Abuses will need to be carefully assessed and rules with severe penalties be devised for those who cheat the spirit of the plot. One obvious one will have to be VAT on luxury import purchases hiked to as much as 50% (especially from the EU) to discourage dissipating the opportunity with spending splurges. Maybe two classes of money are required - with the QE fund only being spendable/investable in the UK?

The adoption of globalisation, sold by its slick Soros-backed advocates to gullible politicians has been a demonstrable economic failure - if not a disaster. The UK has no viable "new economy" behemoth to match Google, Apple, Facebook, eBay, Paypal, Twitter or Amazon; and doesn't even get adequate taxes on the profits - as the aforementioned contrive to keep profits offshore. So not a lot to lose, eh Rishi?

The EU wouldn't like it? Of course it won't! Tough,  Brussels will try and disrupt the UK as usual; Stutgart and Munich less so.

The EU is now a colossal irrelevance that was contrived in an age before globalisation and pervasive networks. It provides handy markets for Germany and France in particular, but generally hangs like an energy compromised millstone around the neck of the world in 2022. Moreover, the EU Commission only appears to be a combined rest home and sinecure for the failed quangoistas and compliant politicians of the "bubble economy age" like Peter Mandelson, Chris Patten, Cathy Ashton, plus of course, Neil and Glenys Kinnock.

And what if every other country likes what they see, and decides to follow suit? You know what, the US economy in the times of Clinton pretty much did what I am suggesting, but rather more "dishonestly". However, Clinton's great mortgage give-away ended up in the hands of manipulative bankers as toxic debt - and was largely handed to democrat voters who used it to buy over-valued property.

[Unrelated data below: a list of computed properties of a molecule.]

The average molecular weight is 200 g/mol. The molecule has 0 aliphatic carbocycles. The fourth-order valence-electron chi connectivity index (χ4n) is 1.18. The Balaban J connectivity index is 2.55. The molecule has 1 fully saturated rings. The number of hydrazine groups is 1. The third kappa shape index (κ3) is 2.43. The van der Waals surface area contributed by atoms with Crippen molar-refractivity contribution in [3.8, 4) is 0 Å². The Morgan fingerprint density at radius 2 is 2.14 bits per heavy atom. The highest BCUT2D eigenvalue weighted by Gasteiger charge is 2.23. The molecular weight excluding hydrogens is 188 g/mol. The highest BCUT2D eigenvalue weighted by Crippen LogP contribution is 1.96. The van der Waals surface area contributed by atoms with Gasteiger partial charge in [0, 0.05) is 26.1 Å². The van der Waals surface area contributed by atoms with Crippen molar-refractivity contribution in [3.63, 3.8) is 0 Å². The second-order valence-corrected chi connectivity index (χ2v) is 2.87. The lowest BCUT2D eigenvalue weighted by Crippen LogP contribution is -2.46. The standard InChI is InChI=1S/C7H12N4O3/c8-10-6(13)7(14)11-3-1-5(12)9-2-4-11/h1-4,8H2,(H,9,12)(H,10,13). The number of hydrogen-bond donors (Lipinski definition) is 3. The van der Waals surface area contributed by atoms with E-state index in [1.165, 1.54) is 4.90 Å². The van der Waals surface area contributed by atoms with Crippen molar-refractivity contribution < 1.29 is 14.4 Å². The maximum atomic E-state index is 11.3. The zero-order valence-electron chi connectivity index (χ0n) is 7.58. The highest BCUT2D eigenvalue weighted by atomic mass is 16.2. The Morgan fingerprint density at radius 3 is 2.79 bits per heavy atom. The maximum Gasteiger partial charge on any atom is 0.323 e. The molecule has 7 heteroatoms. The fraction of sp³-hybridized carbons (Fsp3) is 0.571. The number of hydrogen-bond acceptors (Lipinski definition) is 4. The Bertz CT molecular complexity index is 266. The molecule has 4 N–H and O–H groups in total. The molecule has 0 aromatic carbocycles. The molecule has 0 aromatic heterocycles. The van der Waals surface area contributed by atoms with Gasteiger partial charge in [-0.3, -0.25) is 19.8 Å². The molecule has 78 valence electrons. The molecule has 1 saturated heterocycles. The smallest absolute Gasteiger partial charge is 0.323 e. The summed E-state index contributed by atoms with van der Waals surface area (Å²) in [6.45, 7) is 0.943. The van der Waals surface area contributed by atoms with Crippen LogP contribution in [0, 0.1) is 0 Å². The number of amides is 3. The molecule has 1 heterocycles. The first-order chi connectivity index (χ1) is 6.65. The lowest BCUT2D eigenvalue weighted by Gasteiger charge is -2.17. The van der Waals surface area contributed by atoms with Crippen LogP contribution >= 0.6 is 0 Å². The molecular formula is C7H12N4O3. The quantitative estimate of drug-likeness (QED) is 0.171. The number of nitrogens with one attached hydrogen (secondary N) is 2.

Could everyone follow our blueprint to regenerate their home economies - suitably adapted to local conditions? As long as the "eased money" stayed within the local country economies, why not? To some extent, this is how a number of economies (eg Egypt) operate with a black market with a very different "unofficial" exchange rate for US$, and a tightly controlled local currency.

Who would be the biggest losers from this scheme? Almost certainly the deeply vested interests of global economic manipulation that pull the levers behind the scenes (the so-called promoters of the New World Order) - and that are high on the list of targets of the anti-globalisation "occupy" protests.

Betting the farm on delivering hydrogen fusion..?